In terms of design there’s some minor areas of improvement (where’s the hosted link and whitelabel stuff?) but it’s pretty much on the money. Lastminute has such a strong ownership of the pink colour and their company font that it is less reliant on the lastminute.com logo – this strong branding allows them to push the key offers right up to the top of the preview pane. Throughout the mailing there’s a good balance of web text vs. branded image copy, and a slight changes to the layout of each module helps differentiate each area.
This blog post is about how you can improve your email marketing performance by including a quick summary right at the top of your mailing.
See that there? It’s the first thing you read and it gives a quick summary of what this piece is about.
Used correctly, the Johnson Box will raise more than a smutty chuckle from your creative department – it’ll raise open rates and click throughs on your mailing. The Johnson Box, by the way, is a relic of old school printed DM – you can do your homework on Wikipedia. Sometimes also referred to as a Preheader, it’s recently seen a resurgence in email marketing circles.
So why should you use a Preheader and why does it work?
It gets the key offer into the preview pane
The chances are that at least some of your recipients don’t have much time and want to go straight to your key offering, as quickly as possible. When used correctly, this will get your key message right into the most prominent place on your email, and combined with a link or call to action, it’ll direct users exactly where you want them.
It works when images are turned off and on mobile devices
Sometimes the bulk of your mailing may not display correctly because the user has images disabled, or is using an email client or device that has HTML rendering issues. We’ve talked about the rendering challenges of email clients before – but it makes sense that adding the key proposition of your campaign to the top of your email will ensure the message gets across.
It boosts the subject line
In some email clients the text right at the top of your email is displayed before the recipient opens the mailing. For example in Outlook a small box often appears above the system tray, and in Gmail the first line of text often follows the subject line in the inbox view.
It reduces spam complaints and helps deliverability
One of the most important ways ISPs determine your email reputation is from how many users click the “this is spam” button. Giving your users a clear and succinct overview of your mailing, explaining why it’s relevant to them helps them quickly understand what it’s about and means they’re less likely to mark your mailing as spam.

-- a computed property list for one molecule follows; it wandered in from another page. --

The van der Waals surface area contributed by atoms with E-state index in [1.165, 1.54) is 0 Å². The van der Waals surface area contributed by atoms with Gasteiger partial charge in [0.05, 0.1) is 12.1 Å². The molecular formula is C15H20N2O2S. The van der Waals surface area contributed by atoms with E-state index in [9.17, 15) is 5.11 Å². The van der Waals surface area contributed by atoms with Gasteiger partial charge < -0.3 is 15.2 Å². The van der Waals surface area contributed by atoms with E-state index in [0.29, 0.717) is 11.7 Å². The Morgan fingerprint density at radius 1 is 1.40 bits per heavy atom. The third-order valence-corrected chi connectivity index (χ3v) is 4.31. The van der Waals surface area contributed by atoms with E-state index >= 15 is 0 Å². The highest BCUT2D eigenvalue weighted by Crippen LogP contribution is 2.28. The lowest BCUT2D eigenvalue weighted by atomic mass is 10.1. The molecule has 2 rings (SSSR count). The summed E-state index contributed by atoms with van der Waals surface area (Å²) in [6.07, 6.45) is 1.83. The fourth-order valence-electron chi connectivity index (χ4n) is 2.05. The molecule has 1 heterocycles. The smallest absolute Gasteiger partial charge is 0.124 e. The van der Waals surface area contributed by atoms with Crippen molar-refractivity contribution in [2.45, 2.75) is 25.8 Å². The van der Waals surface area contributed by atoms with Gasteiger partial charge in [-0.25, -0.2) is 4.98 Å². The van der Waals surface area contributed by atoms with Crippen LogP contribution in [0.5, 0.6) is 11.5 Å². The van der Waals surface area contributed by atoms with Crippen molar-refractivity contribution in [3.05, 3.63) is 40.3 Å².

Does It Work?
Yes! We’ve implemented preheaders on a number of campaigns and it’s raised open rates, click thrus and reduced spam complaints.
The Perfect Preheader
There’s plenty of things to test here, but generally these are the best ways to add implement a Preheader:
- Place right at the top of your mailing, before the link to the hosted version or any kind of whitelisting copy
- Include the key offer, benefit and message of your mailing
- Include a link to the main offer landing page and a text call to action (eg. Find out more)
- Keep it short and snappy – less than 30 words, 20 if possible
- Try adding personalization
- Don’t repeat the subject line but do think about how they can work together.
Want to read more? check out our tips for writing email subject lines.
There’s an interesting idea on Toddle’s blog about using Twitter to find out the best time to send your mailing based on what time and day there is the most chatter about your brand, product or market niche. It centers around grabbing the RSS feed of a Twitter search, and running it through Google Reader in order to get some tangible statistics around post frequency.
I know online experts will fret over the best time to send an email newsletter until the cows come home, and the reality is that even if there is a best time then it’s definately different for every list, client and even product range, but this is still an interesting bit of insight and it’s very simple to get hold of, good work!